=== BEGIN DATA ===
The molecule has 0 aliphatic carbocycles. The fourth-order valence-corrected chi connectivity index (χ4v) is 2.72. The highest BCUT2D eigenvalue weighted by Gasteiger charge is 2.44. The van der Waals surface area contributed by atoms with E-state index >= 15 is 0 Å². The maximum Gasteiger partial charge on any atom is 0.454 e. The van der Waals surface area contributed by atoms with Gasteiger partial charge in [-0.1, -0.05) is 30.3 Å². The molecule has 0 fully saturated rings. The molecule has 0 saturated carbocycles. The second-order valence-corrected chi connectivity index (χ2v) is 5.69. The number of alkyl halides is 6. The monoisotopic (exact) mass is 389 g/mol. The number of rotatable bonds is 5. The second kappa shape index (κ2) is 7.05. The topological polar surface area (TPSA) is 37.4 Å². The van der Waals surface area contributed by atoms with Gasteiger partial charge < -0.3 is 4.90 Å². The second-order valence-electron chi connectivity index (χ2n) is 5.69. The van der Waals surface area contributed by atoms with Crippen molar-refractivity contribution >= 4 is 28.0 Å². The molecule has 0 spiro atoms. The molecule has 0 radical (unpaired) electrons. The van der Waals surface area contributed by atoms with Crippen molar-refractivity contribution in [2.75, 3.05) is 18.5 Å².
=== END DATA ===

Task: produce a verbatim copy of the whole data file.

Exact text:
The molecule has 0 aliphatic carbocycles. The fourth-order valence-corrected chi connectivity index (χ4v) is 2.72. The highest BCUT2D eigenvalue weighted by Gasteiger charge is 2.44. The van der Waals surface area contributed by atoms with E-state index >= 15 is 0 Å². The maximum Gasteiger partial charge on any atom is 0.454 e. The van der Waals surface area contributed by atoms with Gasteiger partial charge in [-0.1, -0.05) is 30.3 Å². The molecule has 0 fully saturated rings. The molecule has 0 saturated carbocycles. The second-order valence-corrected chi connectivity index (χ2v) is 5.69. The number of alkyl halides is 6. The monoisotopic (exact) mass is 389 g/mol. The number of rotatable bonds is 5. The second kappa shape index (κ2) is 7.05. The topological polar surface area (TPSA) is 37.4 Å². The van der Waals surface area contributed by atoms with Gasteiger partial charge < -0.3 is 4.90 Å². The second-order valence-electron chi connectivity index (χ2n) is 5.69. The van der Waals surface area contributed by atoms with Crippen molar-refractivity contribution >= 4 is 28.0 Å². The molecule has 0 spiro atoms. The molecule has 0 radical (unpaired) electrons. The van der Waals surface area contributed by atoms with Crippen molar-refractivity contribution in [2.75, 3.05) is 18.5 Å².